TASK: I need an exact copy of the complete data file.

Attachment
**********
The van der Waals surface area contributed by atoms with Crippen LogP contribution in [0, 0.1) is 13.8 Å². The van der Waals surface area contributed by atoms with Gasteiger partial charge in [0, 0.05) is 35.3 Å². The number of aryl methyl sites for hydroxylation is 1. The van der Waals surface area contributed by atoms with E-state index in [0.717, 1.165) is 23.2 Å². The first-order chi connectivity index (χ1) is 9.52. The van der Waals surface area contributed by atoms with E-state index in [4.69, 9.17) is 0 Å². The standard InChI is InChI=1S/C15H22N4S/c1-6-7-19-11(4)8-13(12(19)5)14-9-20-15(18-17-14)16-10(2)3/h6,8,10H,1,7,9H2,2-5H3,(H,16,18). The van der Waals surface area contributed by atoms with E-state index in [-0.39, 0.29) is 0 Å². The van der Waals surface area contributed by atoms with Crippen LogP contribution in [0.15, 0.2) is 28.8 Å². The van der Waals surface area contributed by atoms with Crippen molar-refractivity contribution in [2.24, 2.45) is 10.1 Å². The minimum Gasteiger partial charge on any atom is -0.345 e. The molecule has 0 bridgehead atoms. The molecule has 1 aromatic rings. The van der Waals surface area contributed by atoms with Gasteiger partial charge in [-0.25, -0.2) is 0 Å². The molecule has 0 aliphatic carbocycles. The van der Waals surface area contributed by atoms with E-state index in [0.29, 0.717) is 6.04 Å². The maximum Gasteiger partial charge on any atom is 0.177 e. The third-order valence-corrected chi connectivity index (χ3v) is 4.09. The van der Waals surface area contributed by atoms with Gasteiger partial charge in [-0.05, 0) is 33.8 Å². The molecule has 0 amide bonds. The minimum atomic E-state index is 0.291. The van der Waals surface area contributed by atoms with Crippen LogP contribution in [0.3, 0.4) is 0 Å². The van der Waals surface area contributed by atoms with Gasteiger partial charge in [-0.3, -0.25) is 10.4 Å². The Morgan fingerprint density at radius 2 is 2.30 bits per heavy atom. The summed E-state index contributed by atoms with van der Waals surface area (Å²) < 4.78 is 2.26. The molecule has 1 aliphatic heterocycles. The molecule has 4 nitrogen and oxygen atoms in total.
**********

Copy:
The van der Waals surface area contributed by atoms with Crippen LogP contribution in [0, 0.1) is 13.8 Å². The van der Waals surface area contributed by atoms with Gasteiger partial charge in [0, 0.05) is 35.3 Å². The number of aryl methyl sites for hydroxylation is 1. The van der Waals surface area contributed by atoms with E-state index in [0.717, 1.165) is 23.2 Å². The first-order chi connectivity index (χ1) is 9.52. The van der Waals surface area contributed by atoms with E-state index in [4.69, 9.17) is 0 Å². The standard InChI is InChI=1S/C15H22N4S/c1-6-7-19-11(4)8-13(12(19)5)14-9-20-15(18-17-14)16-10(2)3/h6,8,10H,1,7,9H2,2-5H3,(H,16,18). The van der Waals surface area contributed by atoms with E-state index in [-0.39, 0.29) is 0 Å². The van der Waals surface area contributed by atoms with Crippen LogP contribution in [0.15, 0.2) is 28.8 Å². The van der Waals surface area contributed by atoms with Crippen molar-refractivity contribution in [2.24, 2.45) is 10.1 Å². The minimum Gasteiger partial charge on any atom is -0.345 e. The molecule has 0 bridgehead atoms. The molecule has 1 aromatic rings. The van der Waals surface area contributed by atoms with Gasteiger partial charge in [-0.25, -0.2) is 0 Å². The molecule has 0 aliphatic carbocycles. The van der Waals surface area contributed by atoms with E-state index in [0.29, 0.717) is 6.04 Å². The maximum Gasteiger partial charge on any atom is 0.177 e. The third-order valence-corrected chi connectivity index (χ3v) is 4.09. The van der Waals surface area contributed by atoms with Gasteiger partial charge in [-0.05, 0) is 33.8 Å². The molecule has 0 amide bonds. The minimum atomic E-state index is 0.291. The van der Waals surface area contributed by atoms with Crippen LogP contribution in [0.3, 0.4) is 0 Å². The van der Waals surface area contributed by atoms with Gasteiger partial charge in [-0.3, -0.25) is 10.4 Å². The Morgan fingerprint density at radius 2 is 2.30 bits per heavy atom. The summed E-state index contributed by atoms with van der Waals surface area (Å²) < 4.78 is 2.26. The molecule has 1 aliphatic heterocycles. The molecule has 4 nitrogen and oxygen atoms in total.